Back to climbing down St. Bernard’s ladder of pride. Through the first four steps, the soul has lost its anchor and preferred appearances to reality. Fundamentally these have been interior disturbances–a loss of focus on the good, a loss of agency and self-governance, a sorrow that craves pleasures to drown itself, a re-orientation that focuses the surrounding world on the self.
Now the proud person transitions to external realities. We left off with boasting, both implicit and explicit. This leads, in the fifth stage, to making those boasts reality. It is no longer enough simply to think of ourselves as superior: we have to be seen such by others. We devote considerable effort to constructing a life that others will admire without actually being admirable.
This is the fault of being a “precious little snowflake.” Rather than fast with everyone else, we choose times to fast while the others feast. Rather than pray the office with the brothers we compose and love our own prayers. The rather than is the key: we would rather seem good than be good (nec tamen melior esse studet, sed videri). This is a mockery of the excellence which could also manifest such actions in addition to all the rest…though that is just as susceptible to fakery as well.
How about outside the monastery? Rather than work hard all day I spend my office time in dissolution and then “work late,” departing with a weary slump. Sound familiar? What teenager has not spent a day making himself stupid with video games only to throw himself into a pretense of homework minutes before parents arrive home? “You should have seen how much I had to do just to get this far! The research was impossible!”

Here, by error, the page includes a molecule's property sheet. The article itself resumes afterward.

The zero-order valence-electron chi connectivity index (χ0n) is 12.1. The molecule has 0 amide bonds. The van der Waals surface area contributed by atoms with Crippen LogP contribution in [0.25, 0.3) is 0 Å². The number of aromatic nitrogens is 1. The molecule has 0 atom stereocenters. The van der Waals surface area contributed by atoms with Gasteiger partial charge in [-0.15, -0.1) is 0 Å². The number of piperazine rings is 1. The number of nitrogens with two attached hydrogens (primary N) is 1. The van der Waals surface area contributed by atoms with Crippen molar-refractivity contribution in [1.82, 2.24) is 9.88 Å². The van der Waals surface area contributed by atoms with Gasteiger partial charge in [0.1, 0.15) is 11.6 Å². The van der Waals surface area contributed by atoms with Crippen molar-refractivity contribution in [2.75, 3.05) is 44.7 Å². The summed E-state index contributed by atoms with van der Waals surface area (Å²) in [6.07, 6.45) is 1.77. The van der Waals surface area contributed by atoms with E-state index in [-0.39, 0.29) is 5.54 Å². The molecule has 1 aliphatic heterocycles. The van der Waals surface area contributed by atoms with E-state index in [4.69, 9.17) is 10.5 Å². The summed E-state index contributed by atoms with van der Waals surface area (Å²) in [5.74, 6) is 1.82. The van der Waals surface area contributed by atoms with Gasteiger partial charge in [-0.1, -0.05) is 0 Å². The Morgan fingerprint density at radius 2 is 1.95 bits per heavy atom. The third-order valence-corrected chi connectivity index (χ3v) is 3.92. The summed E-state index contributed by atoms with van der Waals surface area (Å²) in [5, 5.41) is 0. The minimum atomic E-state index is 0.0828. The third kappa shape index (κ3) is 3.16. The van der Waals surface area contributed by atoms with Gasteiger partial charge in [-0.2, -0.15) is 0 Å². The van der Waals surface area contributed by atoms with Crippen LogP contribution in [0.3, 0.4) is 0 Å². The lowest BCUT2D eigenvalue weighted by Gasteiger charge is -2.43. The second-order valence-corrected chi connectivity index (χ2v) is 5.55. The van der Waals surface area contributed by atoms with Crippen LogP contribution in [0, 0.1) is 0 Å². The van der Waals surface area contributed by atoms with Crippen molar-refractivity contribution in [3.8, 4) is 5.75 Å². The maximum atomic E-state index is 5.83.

As the inner self is hollowed out by pride, all that remain are the outward appearances. To these do we cling, desperate for the triumph without actually winning anything. Pride at this stage is the craving to declare victory without having fought, to skip the cultivation of virtues and pretend we have them so as to glory in praise. This is Ahimaaz rushing to declare victory to David and lying about the death of Absalom (II Samuel 18–a passage crying out for a good spiritual interpretation if ever one was).
In this love of reputation we regain a counterfeit of what we lost in our first fall to pride: dominion. The first steps of pride have all been about a loss of agency, becoming passive to the forces of the world and the opinion of men. But here, with the elaborate and perhaps even exhausting labors of outward appearance, we gain a kind of control: over the people we are duping.
The sixth stage is the deadly feedback loop: we begin to believe the praise we have manipulated others into giving. St. Bernard calls this, simply, arrogance. The self-deception is complete, but so is the irony: that warm feeling of happiness we receive, and that satisfied belief that we are pious because someone has said so, is the epitome of the passivity of pride. Our agency is utterly nullified; we are good only because someone says so.
At the head of the post I called this the first phase of descent. St. Bernard sees in the twelve stages three kinds of contempt. Here, in the first six, we have contempt for our brothers. Two interesting observations:
That contempt begins in something so small, so hidden, that we would scarcely give it notice: curiosity. But even there we find contempt as a seed: curiosity as an implicit judgment, as a setting self apart from the communal life. It doesn’t have to be a sneer and a cold shoulder to be contempt.
The full flowering of this contempt comes in steps five and six, but notice its final form: it’s not hostile or violent. We might more readily see the fifth stage as contempt, as we strive to deceive and manipulate. But in the sixth stage, we have false peace: we are at peace as long as you acknowledge my supposed greatness. It is a more insidious and fearful contempt, the more so since we cease to realize that we even possess it. And this total self-deception will show itself again in the other forms of contempt at stages ten and twelve: contempt such that we don’t even realize we have it.